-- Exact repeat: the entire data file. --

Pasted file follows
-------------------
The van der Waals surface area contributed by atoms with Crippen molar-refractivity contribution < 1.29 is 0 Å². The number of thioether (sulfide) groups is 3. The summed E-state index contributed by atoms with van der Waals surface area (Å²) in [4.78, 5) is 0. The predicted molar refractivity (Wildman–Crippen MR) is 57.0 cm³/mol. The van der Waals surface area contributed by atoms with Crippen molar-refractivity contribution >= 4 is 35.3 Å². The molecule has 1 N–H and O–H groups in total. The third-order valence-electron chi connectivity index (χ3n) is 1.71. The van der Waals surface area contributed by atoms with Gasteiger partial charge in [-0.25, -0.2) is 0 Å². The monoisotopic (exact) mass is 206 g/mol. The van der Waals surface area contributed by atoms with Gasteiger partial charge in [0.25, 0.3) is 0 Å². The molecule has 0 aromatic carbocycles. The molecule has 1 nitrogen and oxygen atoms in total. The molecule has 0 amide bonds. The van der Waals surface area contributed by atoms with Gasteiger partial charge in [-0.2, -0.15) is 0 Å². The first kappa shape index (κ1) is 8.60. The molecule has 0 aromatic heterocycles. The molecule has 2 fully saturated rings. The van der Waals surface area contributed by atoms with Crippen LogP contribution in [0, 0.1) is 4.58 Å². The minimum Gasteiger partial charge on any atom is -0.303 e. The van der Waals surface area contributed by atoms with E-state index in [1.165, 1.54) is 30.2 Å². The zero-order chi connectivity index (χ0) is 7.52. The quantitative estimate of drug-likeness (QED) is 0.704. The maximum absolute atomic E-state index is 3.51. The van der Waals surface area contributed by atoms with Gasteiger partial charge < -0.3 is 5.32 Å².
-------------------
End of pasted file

The van der Waals surface area contributed by atoms with Crippen molar-refractivity contribution < 1.29 is 0 Å². The number of thioether (sulfide) groups is 3. The summed E-state index contributed by atoms with van der Waals surface area (Å²) in [4.78, 5) is 0. The predicted molar refractivity (Wildman–Crippen MR) is 57.0 cm³/mol. The van der Waals surface area contributed by atoms with Crippen molar-refractivity contribution >= 4 is 35.3 Å². The molecule has 1 N–H and O–H groups in total. The third-order valence-electron chi connectivity index (χ3n) is 1.71. The van der Waals surface area contributed by atoms with Gasteiger partial charge in [-0.25, -0.2) is 0 Å². The monoisotopic (exact) mass is 206 g/mol. The van der Waals surface area contributed by atoms with Gasteiger partial charge in [0.25, 0.3) is 0 Å². The molecule has 0 aromatic carbocycles. The molecule has 1 nitrogen and oxygen atoms in total. The molecule has 0 amide bonds. The van der Waals surface area contributed by atoms with Gasteiger partial charge in [-0.2, -0.15) is 0 Å². The first kappa shape index (κ1) is 8.60. The molecule has 0 aromatic heterocycles. The molecule has 2 fully saturated rings. The van der Waals surface area contributed by atoms with Crippen LogP contribution in [0, 0.1) is 4.58 Å². The minimum Gasteiger partial charge on any atom is -0.303 e. The van der Waals surface area contributed by atoms with E-state index in [1.165, 1.54) is 30.2 Å². The zero-order chi connectivity index (χ0) is 7.52. The quantitative estimate of drug-likeness (QED) is 0.704. The maximum absolute atomic E-state index is 3.51. The van der Waals surface area contributed by atoms with Gasteiger partial charge < -0.3 is 5.32 Å².